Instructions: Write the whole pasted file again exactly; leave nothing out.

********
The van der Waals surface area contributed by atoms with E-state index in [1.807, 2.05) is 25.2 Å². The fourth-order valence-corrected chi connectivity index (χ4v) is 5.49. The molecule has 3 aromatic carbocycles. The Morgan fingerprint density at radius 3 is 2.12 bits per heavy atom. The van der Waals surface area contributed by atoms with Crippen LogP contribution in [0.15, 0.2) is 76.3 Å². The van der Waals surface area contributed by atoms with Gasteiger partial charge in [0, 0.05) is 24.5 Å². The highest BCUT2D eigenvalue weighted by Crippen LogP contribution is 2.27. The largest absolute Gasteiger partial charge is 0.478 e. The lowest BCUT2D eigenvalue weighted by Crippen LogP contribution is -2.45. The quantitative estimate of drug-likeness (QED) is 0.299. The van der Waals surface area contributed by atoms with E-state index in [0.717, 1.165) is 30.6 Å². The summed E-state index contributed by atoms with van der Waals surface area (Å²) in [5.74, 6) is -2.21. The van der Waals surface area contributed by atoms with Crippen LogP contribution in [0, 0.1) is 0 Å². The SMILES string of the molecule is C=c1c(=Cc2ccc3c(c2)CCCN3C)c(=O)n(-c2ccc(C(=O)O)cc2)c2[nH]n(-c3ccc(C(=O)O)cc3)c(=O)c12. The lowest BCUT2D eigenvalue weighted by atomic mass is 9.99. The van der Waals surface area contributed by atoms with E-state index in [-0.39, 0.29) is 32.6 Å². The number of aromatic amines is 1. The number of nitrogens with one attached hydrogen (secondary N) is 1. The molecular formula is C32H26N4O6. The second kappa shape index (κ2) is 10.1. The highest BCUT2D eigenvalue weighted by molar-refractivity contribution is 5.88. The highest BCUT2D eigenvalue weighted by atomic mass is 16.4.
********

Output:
The van der Waals surface area contributed by atoms with E-state index in [1.807, 2.05) is 25.2 Å². The fourth-order valence-corrected chi connectivity index (χ4v) is 5.49. The molecule has 3 aromatic carbocycles. The Morgan fingerprint density at radius 3 is 2.12 bits per heavy atom. The van der Waals surface area contributed by atoms with Crippen LogP contribution in [0.15, 0.2) is 76.3 Å². The van der Waals surface area contributed by atoms with Gasteiger partial charge in [0, 0.05) is 24.5 Å². The highest BCUT2D eigenvalue weighted by Crippen LogP contribution is 2.27. The largest absolute Gasteiger partial charge is 0.478 e. The lowest BCUT2D eigenvalue weighted by Crippen LogP contribution is -2.45. The quantitative estimate of drug-likeness (QED) is 0.299. The van der Waals surface area contributed by atoms with E-state index in [0.717, 1.165) is 30.6 Å². The summed E-state index contributed by atoms with van der Waals surface area (Å²) in [5.74, 6) is -2.21. The van der Waals surface area contributed by atoms with Crippen LogP contribution in [0, 0.1) is 0 Å². The SMILES string of the molecule is C=c1c(=Cc2ccc3c(c2)CCCN3C)c(=O)n(-c2ccc(C(=O)O)cc2)c2[nH]n(-c3ccc(C(=O)O)cc3)c(=O)c12. The lowest BCUT2D eigenvalue weighted by atomic mass is 9.99. The van der Waals surface area contributed by atoms with E-state index in [-0.39, 0.29) is 32.6 Å². The number of aromatic amines is 1. The number of nitrogens with one attached hydrogen (secondary N) is 1. The molecular formula is C32H26N4O6. The second kappa shape index (κ2) is 10.1. The highest BCUT2D eigenvalue weighted by molar-refractivity contribution is 5.88. The highest BCUT2D eigenvalue weighted by atomic mass is 16.4.